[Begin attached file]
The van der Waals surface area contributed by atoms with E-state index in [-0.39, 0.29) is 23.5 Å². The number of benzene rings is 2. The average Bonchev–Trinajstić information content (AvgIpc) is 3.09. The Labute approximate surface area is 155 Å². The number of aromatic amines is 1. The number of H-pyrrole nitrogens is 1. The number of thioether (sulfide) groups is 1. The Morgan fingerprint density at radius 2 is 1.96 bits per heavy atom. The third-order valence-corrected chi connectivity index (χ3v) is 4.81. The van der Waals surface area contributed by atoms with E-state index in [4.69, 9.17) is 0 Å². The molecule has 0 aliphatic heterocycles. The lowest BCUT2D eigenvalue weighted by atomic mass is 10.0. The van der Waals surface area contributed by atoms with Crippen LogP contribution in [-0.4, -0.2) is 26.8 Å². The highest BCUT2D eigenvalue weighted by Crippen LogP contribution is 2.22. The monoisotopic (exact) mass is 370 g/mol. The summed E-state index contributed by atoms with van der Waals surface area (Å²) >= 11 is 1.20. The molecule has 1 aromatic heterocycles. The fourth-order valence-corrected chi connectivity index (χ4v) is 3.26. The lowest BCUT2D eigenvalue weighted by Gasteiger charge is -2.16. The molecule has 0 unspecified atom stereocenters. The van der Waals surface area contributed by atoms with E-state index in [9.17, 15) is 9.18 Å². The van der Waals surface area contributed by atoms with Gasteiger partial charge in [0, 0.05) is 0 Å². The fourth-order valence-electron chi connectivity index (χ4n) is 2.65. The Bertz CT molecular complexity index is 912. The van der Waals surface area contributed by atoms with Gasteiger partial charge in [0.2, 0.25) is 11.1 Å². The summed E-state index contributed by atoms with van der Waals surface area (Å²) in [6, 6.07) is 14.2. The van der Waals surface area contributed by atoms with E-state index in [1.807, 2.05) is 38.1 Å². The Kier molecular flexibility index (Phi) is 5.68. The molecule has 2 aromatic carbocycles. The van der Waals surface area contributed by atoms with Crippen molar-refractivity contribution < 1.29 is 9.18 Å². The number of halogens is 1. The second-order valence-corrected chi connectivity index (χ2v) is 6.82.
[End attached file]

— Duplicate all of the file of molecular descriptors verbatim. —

The van der Waals surface area contributed by atoms with E-state index in [-0.39, 0.29) is 23.5 Å². The number of benzene rings is 2. The average Bonchev–Trinajstić information content (AvgIpc) is 3.09. The Labute approximate surface area is 155 Å². The number of aromatic amines is 1. The number of H-pyrrole nitrogens is 1. The number of thioether (sulfide) groups is 1. The Morgan fingerprint density at radius 2 is 1.96 bits per heavy atom. The third-order valence-corrected chi connectivity index (χ3v) is 4.81. The van der Waals surface area contributed by atoms with E-state index in [4.69, 9.17) is 0 Å². The molecule has 0 aliphatic heterocycles. The lowest BCUT2D eigenvalue weighted by atomic mass is 10.0. The van der Waals surface area contributed by atoms with Crippen LogP contribution in [-0.4, -0.2) is 26.8 Å². The highest BCUT2D eigenvalue weighted by Crippen LogP contribution is 2.22. The monoisotopic (exact) mass is 370 g/mol. The summed E-state index contributed by atoms with van der Waals surface area (Å²) >= 11 is 1.20. The molecule has 1 aromatic heterocycles. The fourth-order valence-corrected chi connectivity index (χ4v) is 3.26. The lowest BCUT2D eigenvalue weighted by Gasteiger charge is -2.16. The molecule has 0 unspecified atom stereocenters. The van der Waals surface area contributed by atoms with E-state index in [9.17, 15) is 9.18 Å². The van der Waals surface area contributed by atoms with Gasteiger partial charge in [0, 0.05) is 0 Å². The fourth-order valence-electron chi connectivity index (χ4n) is 2.65. The Bertz CT molecular complexity index is 912. The van der Waals surface area contributed by atoms with Gasteiger partial charge in [0.2, 0.25) is 11.1 Å². The summed E-state index contributed by atoms with van der Waals surface area (Å²) in [6, 6.07) is 14.2. The van der Waals surface area contributed by atoms with E-state index in [1.807, 2.05) is 38.1 Å². The Kier molecular flexibility index (Phi) is 5.68. The molecule has 2 aromatic carbocycles. The van der Waals surface area contributed by atoms with Crippen molar-refractivity contribution < 1.29 is 9.18 Å². The number of halogens is 1. The second-order valence-corrected chi connectivity index (χ2v) is 6.82.